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When you’re forming a company there’s a lot to understand, including payroll. If you expect to have employees, or will be an employee yourself, you’ll need a payroll system. This introduction explains what you’ll need to know when you start setting up your company’s payroll, and how to go about it.

What is Payroll?

Payroll is the recording and controlling of salary paid to employees. This includes making the correct deductions and paying the right amount of Income Tax and National Insurance to HMRC.

All payments made to employees must go through a payroll system. As soon as you have an employee to pay you should have a payroll system in place, even if that employee is you. Your employees will expect payments to be accurate, as will HMRC, which is why every company needs payroll in place before they begin trading.

What do I Need to do?

As an employer it is your responsibility to complete all PAYE tasks, even if you decide to pay someone else to do them.

You need to make sure that all payroll information is given to HMRC on or before every payday. The information is submitted electronically, and should include the employee details, payments made and deductions taken, along with information about new starters and leavers.

Payments and Deductions

Payments you make to employees include their salary, any overtime they complete, statutory payments (such as statutory maternity pay, statutory sick pay and holiday pay). See the full list of other payments you might need to make here.

Deductions are normally Income Tax and National Insurance Contributions (NICs), but these can also include student loan repayments and pension contributions.

payroll services

What is PAYE?

Pay As You Earn is the system used for deducting tax and National Insurance Contributions (NICs) from your employee’s wages to be paid to HMRC. Calculating what goes where can seem daunting for newly formed companies, so we’ve created a guide to make the process a little easier to understand.

PAYE is applied to all wages, payments made in cash (including expenses payments made in cash) and some benefits in kind.

You have to deduct NICs for all employees aged 16 years or over and under state pension age who earn more than £112 a week in tax year 2016/17.

Income Tax deductions are based on an individual’s tax codes. Both Income Tax and NICs must be deducted before the employee can be paid. Employer NI is payable, but is paid by the employer rather than being deducted from the employee’s pay.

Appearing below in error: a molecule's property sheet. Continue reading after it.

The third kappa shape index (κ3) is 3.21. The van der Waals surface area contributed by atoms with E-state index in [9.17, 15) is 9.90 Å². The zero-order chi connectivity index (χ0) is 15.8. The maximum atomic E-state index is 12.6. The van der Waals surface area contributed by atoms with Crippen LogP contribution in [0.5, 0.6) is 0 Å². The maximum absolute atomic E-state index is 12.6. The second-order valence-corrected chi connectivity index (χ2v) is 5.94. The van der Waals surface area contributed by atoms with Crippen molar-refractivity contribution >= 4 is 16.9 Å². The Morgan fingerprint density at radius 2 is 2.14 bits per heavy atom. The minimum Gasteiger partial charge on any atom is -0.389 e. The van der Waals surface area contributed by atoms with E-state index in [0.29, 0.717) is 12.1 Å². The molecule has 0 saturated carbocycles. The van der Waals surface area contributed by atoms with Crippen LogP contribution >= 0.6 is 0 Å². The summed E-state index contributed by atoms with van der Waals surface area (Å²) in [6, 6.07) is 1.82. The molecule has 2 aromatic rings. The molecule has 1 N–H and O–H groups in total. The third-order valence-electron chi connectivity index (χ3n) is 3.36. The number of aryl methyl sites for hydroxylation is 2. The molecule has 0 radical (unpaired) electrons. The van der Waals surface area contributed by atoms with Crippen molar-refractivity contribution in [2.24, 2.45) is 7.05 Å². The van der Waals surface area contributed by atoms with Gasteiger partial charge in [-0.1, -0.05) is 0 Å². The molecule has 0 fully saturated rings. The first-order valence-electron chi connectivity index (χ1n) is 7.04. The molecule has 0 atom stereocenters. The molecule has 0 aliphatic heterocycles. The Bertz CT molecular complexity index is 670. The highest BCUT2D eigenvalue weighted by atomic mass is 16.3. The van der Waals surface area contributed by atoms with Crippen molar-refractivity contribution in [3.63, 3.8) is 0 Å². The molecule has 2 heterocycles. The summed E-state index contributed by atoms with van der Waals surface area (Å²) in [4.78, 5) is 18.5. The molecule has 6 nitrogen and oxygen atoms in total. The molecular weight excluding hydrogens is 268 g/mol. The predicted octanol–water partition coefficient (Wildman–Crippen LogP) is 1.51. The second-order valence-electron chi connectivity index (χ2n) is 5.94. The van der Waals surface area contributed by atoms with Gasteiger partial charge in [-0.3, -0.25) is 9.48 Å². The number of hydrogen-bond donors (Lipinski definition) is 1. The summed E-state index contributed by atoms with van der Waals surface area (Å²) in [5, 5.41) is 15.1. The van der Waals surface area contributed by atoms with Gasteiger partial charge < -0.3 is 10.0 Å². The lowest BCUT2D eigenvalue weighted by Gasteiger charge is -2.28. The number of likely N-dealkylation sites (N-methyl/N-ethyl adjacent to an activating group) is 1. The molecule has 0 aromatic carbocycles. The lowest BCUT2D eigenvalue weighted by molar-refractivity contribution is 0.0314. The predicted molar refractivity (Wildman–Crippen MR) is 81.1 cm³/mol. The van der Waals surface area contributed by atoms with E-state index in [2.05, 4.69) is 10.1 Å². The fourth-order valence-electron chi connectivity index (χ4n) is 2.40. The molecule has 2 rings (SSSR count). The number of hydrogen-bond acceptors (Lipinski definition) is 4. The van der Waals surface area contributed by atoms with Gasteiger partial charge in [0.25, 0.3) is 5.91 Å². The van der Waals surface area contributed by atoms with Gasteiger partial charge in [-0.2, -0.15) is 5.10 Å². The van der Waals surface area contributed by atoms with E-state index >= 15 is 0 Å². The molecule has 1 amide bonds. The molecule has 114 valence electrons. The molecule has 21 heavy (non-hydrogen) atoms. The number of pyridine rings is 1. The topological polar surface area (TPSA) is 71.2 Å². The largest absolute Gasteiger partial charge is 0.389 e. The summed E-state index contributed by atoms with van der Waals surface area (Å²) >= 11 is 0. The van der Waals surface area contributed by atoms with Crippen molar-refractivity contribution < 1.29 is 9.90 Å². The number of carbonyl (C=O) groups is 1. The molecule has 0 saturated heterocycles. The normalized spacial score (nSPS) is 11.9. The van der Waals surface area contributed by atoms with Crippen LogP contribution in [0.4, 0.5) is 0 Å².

If you decide to take on the task of completing payroll yourself, there’s a few things to get your head around. You can use either Basic PAYE Tools from HMRC or commercial software. You can’t use a manual system for submitting your payroll as HMRC uses Real Time Information.

Although HMRC’s Basic PAYE Tools software is available to employers, many companies prefer using commercial software. If you’d like to complete payroll in-house there’s plenty of software available many of which are free or cheap.


A more popular option than completing payroll in-house is to offload the task to a specialist. It might require a small investments, but will cut down your in-house costs and save you money overall. There’s plenty of paperwork required with payroll, so you’ll save time as well as not having to purchase software and the updates it will need.

Outsourcing to a payroll provider can give you piece of mind that everything’s completed correctly and leaves you free to deal with other tasks and the daily running of the business.

If you decide to outsource the only informatpion you’ll need to provide will be providing the hours/days worked by your employees which should be provided on each pay date. If you fail to submit this information you could be subject to fines from HMRC – so don’t be late!

You’ll also still need to make the payments to HMRC on each pay date. You can either make a transfer from your bank account to HMRC, pay online or set up a direct debit. If you’re a small employer expecting to pay less than £1,500 a month, you can arrange to pay quarterly.

Payroll still baffling? Why not give us a call on 020 3355 4047? Or leave us a comment below and we’ll get back to you!

About The Author

Karl Bilby

We work very closely with our expert accountants to bring you the latest factually correct tax and accounting news. We also enjoy writing about small business news that we hope you find useful!

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